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Election 2002 | National Results

Democrats Gain Governor Seats

The GOP keeps Florida but the party stands to lose its majority of state executives.

November 06, 2002|Nick Anderson | Times Staff Writer

WASHINGTON — Despite Republican victories Tuesday in Florida and other prominent states, Democrats scored significant gains in gubernatorial contests and were battling to deny the GOP a majority of governorships for the first time in eight years.

With wins in Illinois, Pennsylvania and Michigan, Democrats made inroads in the Midwest and elsewhere as voters chose governors in 36 states. Next year, the chief executives of the 50 states will be nearly evenly split between the two parties, although the exact ratio was still unknown early today.

Women also were nearing a milestone. Three female gubernatorial candidates won election, raising the chances that a record-setting six women would be governors next year.

Republicans, on the defensive in a year when many of their incumbents were leaving office and others were facing severe budget trouble, held ground in several major states.

New York Gov. George Pataki easily won a third four-year term, defeating Democrat Carl McCall. Ohio Gov. Robert A. Taft cruised to reelection. In his quest for a second term, Florida Gov. Jeb Bush triumphed solidly over Democrat Bill McBride.

And Texas Gov. Rick Perry beat Democrat Tony Sanchez in a bid for his first full term after rising to the post George W. Bush left two years ago to become president.

Republicans also triumphed in two high-profile contests in the Northeast. In Massachusetts, Mitt Romney, leader of the 2002 Salt Lake City Olympics, defeated Democrat Shannon O'Brien to continue the GOP's hold on the governorship in the otherwise solidly Democratic state. In Maryland, Robert L. Ehrlich Jr. defeated Democrat Kathleen Kennedy Townsend, who was aiming to become the first member of her famous clan to be elected governor. He became the first Republican governor in the state since Spiro T. Agnew in the 1960s.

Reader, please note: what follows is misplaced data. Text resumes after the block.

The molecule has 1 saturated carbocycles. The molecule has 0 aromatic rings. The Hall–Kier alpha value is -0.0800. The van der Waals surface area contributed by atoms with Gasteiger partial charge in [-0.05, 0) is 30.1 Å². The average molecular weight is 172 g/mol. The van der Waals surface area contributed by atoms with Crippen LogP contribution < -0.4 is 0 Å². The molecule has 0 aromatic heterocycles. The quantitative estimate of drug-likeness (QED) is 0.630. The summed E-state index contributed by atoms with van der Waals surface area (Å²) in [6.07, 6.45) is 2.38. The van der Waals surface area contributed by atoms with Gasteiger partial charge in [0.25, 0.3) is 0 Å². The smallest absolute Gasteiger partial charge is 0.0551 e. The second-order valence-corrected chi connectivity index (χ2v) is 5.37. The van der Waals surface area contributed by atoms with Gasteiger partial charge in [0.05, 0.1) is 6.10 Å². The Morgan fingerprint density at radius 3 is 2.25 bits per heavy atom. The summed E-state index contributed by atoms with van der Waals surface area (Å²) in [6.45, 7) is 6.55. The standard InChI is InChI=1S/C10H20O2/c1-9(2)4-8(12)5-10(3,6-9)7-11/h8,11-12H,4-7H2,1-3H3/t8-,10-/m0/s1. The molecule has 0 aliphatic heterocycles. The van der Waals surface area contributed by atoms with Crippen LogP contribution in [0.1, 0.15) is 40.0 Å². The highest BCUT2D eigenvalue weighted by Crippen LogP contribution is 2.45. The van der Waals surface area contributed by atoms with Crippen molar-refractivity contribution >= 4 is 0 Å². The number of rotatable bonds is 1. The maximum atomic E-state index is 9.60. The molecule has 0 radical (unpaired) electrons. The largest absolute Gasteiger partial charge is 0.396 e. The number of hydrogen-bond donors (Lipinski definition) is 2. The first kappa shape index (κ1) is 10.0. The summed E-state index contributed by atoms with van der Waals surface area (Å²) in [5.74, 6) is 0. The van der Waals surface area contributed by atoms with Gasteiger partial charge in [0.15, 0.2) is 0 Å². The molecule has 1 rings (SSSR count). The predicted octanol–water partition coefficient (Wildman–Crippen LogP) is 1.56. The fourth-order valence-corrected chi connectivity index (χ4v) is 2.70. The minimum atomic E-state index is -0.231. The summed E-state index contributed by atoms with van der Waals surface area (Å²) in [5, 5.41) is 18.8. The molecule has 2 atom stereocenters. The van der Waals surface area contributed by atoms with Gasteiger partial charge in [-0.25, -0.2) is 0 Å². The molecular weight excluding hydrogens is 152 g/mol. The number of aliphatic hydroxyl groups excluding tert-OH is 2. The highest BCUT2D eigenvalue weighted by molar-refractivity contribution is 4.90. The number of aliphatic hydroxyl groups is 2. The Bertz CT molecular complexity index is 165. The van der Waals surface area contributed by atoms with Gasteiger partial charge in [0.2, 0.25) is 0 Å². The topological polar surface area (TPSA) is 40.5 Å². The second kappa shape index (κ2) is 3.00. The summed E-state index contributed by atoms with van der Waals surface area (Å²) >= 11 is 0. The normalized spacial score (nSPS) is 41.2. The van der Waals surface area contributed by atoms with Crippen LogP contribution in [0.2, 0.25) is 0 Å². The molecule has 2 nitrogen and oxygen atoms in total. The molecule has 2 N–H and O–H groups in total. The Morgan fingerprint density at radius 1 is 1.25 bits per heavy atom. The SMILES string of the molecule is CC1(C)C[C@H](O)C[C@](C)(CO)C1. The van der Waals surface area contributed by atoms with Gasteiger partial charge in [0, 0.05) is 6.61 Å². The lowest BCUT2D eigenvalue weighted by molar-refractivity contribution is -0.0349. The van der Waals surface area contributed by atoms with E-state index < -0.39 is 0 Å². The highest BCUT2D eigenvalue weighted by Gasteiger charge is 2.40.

In Georgia, Republican Sonny Perdue beat Democratic incumbent Gov. Roy Barnes in a major upset. He will be the first GOP governor in that state in more than a century.

But Democrats claimed victory in at least nine states now governed by Republicans and cheered as California Gov. Gray Davis defeated Republican Bill Simon Jr.

Ed Rendell, the former mayor of Philadelphia and onetime chairman of the Democratic National Committee, defeated Republican Mike Fisher in a race for governor of Pennsylvania. In Michigan, Democrat Jennifer Granholm beat Republican Dick Posthumus to succeed a retiring GOP incumbent.

And in Illinois, Democrat Rod Blagojevich, a U.S. House member, defeated Republican Jim Ryan. Blagojevich was the first Democrat in 30 years elected Illinois governor.

In addition, Democrats Phil Bredesen in Tennessee, Kathleen Sebelius in Kansas, James Doyle in Wisconsin, Brad Henry in Oklahoma, Dave Freudenthal in Wyoming and Bill Richardson in New Mexico took governorships from the GOP.

Before the elections, Republicans governed in 27 states, Democrats in 21 and independents in Minnesota and Maine.

The GOP had held the edge since the 1994 elections, when a Republican tide swept the country. Before that, Democrats had dominated the governorships for 24 years.

During the last eight years, the Republican grip on governorships gave the party wide influence over state and local policymaking and helped it immensely in national politics. Republican governors helped elect one of their own, Bush, to the presidency in 2000.

Currently, more than half of Americans live in the 27 states governed by Republicans. Those 27 states also account for a majority of the Electoral College -- 298 electoral votes -- that will elect the next president in 2004.

Republicans managed to snare at least four governorships held by Democrats. In New Hampshire, Republican Craig Benson defeated Democrat Mark Fernald in the race to succeed an outgoing Democrat. In South Carolina, Republican Mark Sanford unseated Democratic Gov. Jim Hodges.

But in Alabama, Democratic Gov. Donald Siegelman won a nail-biter against Republican Bob Riley. Democratic Gov. Tom Vilsack of Iowa won reelection.

Several Republican incumbents coasted to victory, among them Bill Owens of Colorado, John G. Rowland of Connecticut, Mike Johanns of Nebraska and Kenny Guinn of Nevada.

Nevertheless, Democrats were gaining. . They appeared close to capturing a majority of governorships, or at least erasing the GOP edge, with some races still in the balance early today. Their gains would help the party challenge President Bush in 2004.

Several factors were pointing toward Democratic gains. Of the 36 races, Republicans were defending governorships in 23 states and Democrats in just 11. Both parties also were vying for the posts held by independent Govs. Angus S. King Jr. of Maine and Jesse Ventura of Minnesota, neither of whom was running.

Compounding the GOP, challenge, 12 incumbents were retiring, declining to run or facing term limits. Of those, the party faced possible losses in at least five contests.

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